"Back to Business"
Faculty culture determines to a large extent the quality of teaching in an institution of higher learning. When research imperatives begin to eclipse a faculty's commitment to undergraduate instruction, colleges and universities suffer a decline in the quality of education they provide. This issue contends that it is time to reassert the primacy of educational missions and, in particular, the preparation of the future professoriate.
"The Lattice and the Ratchet"
This issue proposes a diagnosis of institutional cost expansion over the last ten years, elucidating the trend by means of metaphors that describe the expansion of administrative support systems (the "lattice"), and the tendency for faculty's commitment as a group to institutional goals to decrease as their individual commitments to research and personal goals increase (the "ratchet").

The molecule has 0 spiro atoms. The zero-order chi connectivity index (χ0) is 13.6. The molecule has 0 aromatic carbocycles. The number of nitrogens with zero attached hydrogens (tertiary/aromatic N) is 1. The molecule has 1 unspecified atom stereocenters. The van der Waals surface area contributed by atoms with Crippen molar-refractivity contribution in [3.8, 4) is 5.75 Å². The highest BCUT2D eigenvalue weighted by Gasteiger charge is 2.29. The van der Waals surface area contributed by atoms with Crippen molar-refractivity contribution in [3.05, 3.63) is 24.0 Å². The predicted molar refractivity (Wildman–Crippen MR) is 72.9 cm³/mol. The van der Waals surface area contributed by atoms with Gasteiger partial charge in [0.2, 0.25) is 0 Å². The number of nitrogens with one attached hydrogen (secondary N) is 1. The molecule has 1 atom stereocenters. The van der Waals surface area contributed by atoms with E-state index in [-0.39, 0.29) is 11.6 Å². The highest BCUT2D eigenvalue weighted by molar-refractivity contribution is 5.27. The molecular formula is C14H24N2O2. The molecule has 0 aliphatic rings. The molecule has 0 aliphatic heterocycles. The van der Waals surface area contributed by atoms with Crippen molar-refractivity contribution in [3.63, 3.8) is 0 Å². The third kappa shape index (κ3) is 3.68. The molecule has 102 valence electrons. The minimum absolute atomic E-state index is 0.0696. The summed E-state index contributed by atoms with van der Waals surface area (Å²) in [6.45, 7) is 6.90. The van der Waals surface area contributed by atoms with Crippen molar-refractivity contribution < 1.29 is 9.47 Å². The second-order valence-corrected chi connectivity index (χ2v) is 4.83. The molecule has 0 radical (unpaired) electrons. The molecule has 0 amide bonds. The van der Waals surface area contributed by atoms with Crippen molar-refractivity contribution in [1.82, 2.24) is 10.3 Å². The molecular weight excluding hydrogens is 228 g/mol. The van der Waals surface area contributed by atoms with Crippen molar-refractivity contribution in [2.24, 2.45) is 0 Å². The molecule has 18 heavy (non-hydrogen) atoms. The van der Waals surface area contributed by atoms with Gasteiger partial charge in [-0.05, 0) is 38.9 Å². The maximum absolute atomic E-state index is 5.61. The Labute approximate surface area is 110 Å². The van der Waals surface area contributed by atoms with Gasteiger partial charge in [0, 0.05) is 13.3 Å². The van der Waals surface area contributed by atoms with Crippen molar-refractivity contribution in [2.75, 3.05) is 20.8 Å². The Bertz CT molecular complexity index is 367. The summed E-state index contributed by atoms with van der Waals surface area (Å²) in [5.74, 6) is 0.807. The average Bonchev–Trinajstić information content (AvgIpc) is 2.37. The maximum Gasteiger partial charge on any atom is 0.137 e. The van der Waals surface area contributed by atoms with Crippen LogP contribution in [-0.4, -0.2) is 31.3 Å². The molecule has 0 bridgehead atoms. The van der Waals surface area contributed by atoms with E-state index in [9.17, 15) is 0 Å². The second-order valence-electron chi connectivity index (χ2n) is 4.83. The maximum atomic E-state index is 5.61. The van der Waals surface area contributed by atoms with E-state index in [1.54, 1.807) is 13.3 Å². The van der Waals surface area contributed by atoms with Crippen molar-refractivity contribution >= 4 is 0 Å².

Despite efforts over three decades and the expenditure of billions of dollars, economic and educational disadvantage remain linked. This issue of Policy Perspectives posits a national obligation to imagine ways in which both inclusiveness and quality may be enhanced, and it offers seven recommendations for recasting federal education policy. They include prioritizing the needs of traditional-aged students, retaining the voucher system of distributing federal student aid, establishing sustaining connections between four-year and community colleges, and addressing the flow of federal moneys into vocational schools.
"Breaking the Mold"
Non-traditional students account for a growing proportion of higher education enrollment. While colleges and universities have made progress in marketing to older, ethnically diverse, and economically disadvantaged students, they tend to forget that different kinds of students may require different kinds of education.